Case History

Restructuring a group owned by a private equity fund

The Problem

A medium-sized industrial group in the luxury sector, with plants and offices in Italy, France and Asia. It is controlled by a private equity fund. The founder of the group, who sold the majority stake to the fund, is still active in the company. After the acquisition, it becomes necessary to perform a radical restructuring of the company – production, logistics, sales and marketing and organization – in the face of shrinking profitability.

The Solution

The management of the Fund, after seeking possible solutions from several different external consultants, calls in Contract Manager s.r.l. to assess the chances of returning the group to health. Contract Manager identifies an interim management, with a background in general management and sales and marketing, and assigns him to the project, tasked with to restructuring all functions and relaunching the group.

The strategy focuses on the following objectives:

Production

To close down the old, inefficient Italian plant and to develop the plants in Croatia and China.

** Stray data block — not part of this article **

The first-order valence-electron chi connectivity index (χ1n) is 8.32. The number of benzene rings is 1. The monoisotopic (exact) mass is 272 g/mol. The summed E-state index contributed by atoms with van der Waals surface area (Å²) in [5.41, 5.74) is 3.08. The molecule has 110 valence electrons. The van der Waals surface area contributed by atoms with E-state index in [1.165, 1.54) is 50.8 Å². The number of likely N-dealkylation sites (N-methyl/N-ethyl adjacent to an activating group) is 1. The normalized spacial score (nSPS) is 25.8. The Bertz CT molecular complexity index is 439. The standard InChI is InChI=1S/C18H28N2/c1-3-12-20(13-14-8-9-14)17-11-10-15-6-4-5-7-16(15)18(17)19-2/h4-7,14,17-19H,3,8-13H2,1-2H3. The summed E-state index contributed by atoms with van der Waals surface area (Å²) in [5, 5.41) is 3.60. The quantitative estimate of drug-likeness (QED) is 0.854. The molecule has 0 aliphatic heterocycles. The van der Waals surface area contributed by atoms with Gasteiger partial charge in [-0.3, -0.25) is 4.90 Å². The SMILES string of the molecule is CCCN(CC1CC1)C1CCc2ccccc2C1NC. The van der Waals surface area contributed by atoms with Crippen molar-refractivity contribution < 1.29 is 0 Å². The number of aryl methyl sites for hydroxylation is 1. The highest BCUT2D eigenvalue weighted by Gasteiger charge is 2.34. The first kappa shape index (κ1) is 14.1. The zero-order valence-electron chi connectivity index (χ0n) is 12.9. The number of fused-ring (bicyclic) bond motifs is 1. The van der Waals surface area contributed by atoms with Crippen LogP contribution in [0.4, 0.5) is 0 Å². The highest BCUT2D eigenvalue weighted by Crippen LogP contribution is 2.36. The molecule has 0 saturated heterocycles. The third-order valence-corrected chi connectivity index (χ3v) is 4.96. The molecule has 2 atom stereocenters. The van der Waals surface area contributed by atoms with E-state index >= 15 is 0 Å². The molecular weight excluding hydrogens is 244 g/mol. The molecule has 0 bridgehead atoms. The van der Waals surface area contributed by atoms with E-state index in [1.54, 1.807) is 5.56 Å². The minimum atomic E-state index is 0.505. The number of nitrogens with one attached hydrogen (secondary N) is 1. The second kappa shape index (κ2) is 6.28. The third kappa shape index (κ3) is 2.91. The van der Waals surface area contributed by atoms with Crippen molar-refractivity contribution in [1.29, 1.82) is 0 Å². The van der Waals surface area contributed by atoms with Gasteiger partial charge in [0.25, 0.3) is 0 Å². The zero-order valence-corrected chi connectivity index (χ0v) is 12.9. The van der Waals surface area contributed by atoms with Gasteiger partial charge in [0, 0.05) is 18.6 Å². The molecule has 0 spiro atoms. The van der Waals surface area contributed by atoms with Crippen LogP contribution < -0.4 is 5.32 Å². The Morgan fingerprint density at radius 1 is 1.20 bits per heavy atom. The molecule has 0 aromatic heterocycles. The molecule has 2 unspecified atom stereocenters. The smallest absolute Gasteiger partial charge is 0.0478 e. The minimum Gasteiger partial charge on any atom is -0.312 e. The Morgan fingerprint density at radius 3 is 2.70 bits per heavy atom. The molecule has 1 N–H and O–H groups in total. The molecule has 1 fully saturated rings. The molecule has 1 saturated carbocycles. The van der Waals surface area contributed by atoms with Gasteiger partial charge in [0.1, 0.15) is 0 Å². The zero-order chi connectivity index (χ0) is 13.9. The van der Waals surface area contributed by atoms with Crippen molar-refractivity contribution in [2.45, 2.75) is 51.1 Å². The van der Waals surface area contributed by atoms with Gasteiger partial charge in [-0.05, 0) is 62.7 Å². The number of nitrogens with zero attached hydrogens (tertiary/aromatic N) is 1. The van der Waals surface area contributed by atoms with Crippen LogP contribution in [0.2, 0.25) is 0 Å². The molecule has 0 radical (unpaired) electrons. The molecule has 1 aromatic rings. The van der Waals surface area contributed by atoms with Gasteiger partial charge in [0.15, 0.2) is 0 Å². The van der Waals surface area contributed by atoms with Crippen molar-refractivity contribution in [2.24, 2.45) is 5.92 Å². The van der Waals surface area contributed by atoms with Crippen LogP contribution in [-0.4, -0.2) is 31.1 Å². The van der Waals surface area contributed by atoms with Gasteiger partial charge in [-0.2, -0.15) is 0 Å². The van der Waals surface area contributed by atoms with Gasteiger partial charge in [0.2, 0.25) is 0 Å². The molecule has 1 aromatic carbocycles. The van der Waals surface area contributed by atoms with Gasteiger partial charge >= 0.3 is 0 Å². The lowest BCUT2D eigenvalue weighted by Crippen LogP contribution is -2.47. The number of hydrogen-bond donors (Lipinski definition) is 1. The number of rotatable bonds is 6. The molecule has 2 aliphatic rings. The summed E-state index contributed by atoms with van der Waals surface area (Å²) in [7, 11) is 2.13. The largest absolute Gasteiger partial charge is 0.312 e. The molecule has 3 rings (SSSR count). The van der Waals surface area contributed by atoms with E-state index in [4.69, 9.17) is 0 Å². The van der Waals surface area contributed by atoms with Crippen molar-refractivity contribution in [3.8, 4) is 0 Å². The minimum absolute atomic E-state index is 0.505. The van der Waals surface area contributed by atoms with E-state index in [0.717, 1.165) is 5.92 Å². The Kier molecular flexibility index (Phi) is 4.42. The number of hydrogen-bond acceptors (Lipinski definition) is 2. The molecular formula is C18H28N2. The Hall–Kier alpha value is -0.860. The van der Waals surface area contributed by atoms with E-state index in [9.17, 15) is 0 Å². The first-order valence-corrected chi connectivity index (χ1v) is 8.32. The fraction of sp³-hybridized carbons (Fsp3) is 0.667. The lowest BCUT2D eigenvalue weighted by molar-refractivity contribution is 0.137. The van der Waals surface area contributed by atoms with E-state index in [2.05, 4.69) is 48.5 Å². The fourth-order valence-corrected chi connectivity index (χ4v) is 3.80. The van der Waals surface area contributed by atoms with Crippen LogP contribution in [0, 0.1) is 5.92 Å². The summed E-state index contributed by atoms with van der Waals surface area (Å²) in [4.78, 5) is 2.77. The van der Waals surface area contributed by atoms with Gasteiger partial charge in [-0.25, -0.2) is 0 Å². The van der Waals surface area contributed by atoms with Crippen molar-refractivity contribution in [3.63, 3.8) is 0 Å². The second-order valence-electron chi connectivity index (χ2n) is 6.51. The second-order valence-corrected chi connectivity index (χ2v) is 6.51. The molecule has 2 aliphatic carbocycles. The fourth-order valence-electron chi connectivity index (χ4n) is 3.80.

To diversify the product range, including some currently non-core products.

Logistics

To set up a new logistics organization with decentralized warehouses and outsourcing some activities.

Commercial

To diversify the group’s sales and marketing strategy, reducing dependency on a single large customer, and to launch new trading initiatives via their Hong Kong branch.

Administration, Finance and Control

To restructure the group’s debt and so allow the fund to exit and speed up the return of the former owner.

Personnel

To set up and implement a job-security agreement for the majority of employees, together with a redundancy scheme.

Through their efforts, the interim General Manager and the organization as a whole managed to  completely restructure the group in 18 months. This laid the foundations for further growth, while creating the conditions for some workers to return to full-time employment.

New business opportunities, together with the early effects of significant cost reductions, have produced a virtuous circle of improvement.